Arjen spent about three months developing the story and bringing it to life. From the very beginning, he wanted the story to feature a number of characters together in a particular situation, but he kept changing and altering the exact details all the time. He worked on a story about the seven seas before arriving at the final version of the album's plot. He didn’t know which characters he would create—he had some vague ideas, but it was also up to the singers. Arjen offered them his ideas, and if they weren’t content with the role they were handed, it was up for discussion. Arjen didn’t want the plot to be taken too seriously, especially after people began comparing the minstrel Ayreon from The Final Experiment
to Christ. He wanted to create a somewhat serious story with exaggerated stereotypes as characters, which he explained to all singers in advance.
Some characters and singers ended up exactly as Arjen envisioned. He wanted to cast Anneke van Giersbergen as the lead female character from the beginning, and he imagined her as someone like an Egyptian. Anneke didn’t agree at first—she didn’t think participating in side projects would go over well with her band, The Gathering—but Arjen kept pestering her, and, finally, she relented—with the condition that her role would be a minor one. Arjen was also able to get Damian Wilson on board, and, apparently because Wilson is British, Arjen handed him the role of Knight of the Round Table—very loosely connecting the story to The Final Experiment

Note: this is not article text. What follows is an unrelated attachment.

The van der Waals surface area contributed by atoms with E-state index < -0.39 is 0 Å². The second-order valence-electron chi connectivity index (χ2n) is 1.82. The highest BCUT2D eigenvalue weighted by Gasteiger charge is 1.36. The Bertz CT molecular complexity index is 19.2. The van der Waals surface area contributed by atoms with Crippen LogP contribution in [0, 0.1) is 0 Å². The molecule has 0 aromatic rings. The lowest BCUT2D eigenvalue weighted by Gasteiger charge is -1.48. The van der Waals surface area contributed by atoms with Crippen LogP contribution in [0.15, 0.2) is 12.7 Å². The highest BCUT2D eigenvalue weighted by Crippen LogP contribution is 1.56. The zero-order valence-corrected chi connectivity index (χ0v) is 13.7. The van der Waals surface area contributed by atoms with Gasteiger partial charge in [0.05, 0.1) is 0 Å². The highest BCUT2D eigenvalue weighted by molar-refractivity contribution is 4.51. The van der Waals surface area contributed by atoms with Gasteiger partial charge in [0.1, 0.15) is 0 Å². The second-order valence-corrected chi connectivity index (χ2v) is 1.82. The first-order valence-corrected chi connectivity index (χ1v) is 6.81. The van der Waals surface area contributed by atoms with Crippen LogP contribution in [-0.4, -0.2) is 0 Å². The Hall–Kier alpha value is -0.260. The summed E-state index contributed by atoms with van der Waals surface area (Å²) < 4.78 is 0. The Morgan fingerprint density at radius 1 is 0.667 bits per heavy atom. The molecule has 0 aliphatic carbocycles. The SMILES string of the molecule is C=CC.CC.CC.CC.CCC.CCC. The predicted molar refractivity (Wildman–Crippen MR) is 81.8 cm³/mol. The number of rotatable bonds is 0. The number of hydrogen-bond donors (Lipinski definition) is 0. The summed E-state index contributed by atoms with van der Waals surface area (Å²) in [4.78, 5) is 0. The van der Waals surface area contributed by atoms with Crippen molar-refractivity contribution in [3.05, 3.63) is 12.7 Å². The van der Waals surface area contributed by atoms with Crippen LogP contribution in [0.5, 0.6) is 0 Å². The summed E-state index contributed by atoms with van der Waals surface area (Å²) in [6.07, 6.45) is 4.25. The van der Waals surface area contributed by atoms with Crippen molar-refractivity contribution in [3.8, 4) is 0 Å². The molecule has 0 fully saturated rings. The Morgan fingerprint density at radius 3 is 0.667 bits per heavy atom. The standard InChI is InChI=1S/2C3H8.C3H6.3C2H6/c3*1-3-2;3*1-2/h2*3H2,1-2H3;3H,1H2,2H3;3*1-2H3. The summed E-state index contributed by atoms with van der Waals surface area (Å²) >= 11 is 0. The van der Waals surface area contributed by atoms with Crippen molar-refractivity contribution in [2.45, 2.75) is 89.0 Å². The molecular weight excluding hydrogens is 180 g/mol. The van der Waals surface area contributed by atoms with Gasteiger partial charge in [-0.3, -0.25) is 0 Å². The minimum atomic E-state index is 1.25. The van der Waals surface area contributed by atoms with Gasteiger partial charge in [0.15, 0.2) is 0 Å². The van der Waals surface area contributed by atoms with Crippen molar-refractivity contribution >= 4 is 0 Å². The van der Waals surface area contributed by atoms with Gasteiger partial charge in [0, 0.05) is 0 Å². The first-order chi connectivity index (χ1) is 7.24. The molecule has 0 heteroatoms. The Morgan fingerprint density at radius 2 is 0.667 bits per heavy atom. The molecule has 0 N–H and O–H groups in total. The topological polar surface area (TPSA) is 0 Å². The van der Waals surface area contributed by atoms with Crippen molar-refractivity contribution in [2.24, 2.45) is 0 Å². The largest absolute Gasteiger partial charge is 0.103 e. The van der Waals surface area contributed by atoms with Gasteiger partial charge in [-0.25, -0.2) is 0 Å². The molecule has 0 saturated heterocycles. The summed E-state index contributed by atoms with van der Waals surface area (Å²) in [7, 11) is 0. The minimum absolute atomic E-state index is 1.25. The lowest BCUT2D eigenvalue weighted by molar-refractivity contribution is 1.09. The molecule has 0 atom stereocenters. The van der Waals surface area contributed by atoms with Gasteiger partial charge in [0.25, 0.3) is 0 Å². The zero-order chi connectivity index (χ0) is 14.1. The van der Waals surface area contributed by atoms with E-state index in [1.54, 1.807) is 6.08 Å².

. Once again, Arjen invited Edward Reekers to play a role, and since Arjen saw him as a bit of know-it-all guy, he ended up portraying Futureman: the most educated and science-savvy character in the story.
Some other characters weren’t created that smoothly. Actually, some characters weren’t planned at all. Arjen didn’t plan on inviting Edwin Balogh at all, but Edwin wanted to sing on the album so much that he eventually came to Arjen’s studio, grabbed a guitar and started to sing his lungs out, covering some well-known songs. Arjen was impressed and made a character for him. As it turned out, Edwin was interested in Roman history, so the choice was easy enough. Originally, Arjen didn’t plan on getting two female singers, either, but after reading the interview in Aardschok magazine in which Sharon den Adel said that Arjen was one of her main influences in music, he decided to see Within Temptation live. He met with the band backstage and Sharon said she would be glad to participate in another of Arjen’s rock operas if the opportunity arose. Her voice was different enough from Anneke for Arjen’s purposes, so he opted to include two lead female singers on Into the Electric Castle
, picking an Indian character for Sharon.
Arjen was also able to get Fish on board to sing a few songs; so, naturally, he created a Highlander character for him. Arjen had to fly to Scotland to Fish’s own studio to record three songs with him. He recalls that Fish drank four bottles of wine while recording his vocal parts, but still didn’t miss a note, delivered his lines with the Scottish accent Arjen was hoping for, and also wrote his own lyrics. Arjen explained to him that he was supposed to portray a cowardly Highlander; Fish was nearly offended and retorted that there’s no such thing as a cowardly Highlander—his character was just tired of fighting. Another person who wrote his own lyrics was Jay van Feggelen. Arjen had imagined him as a gangster, but Jay was a huge fan of Conan the Barbarian, so he ended up with a Barbarian character instead.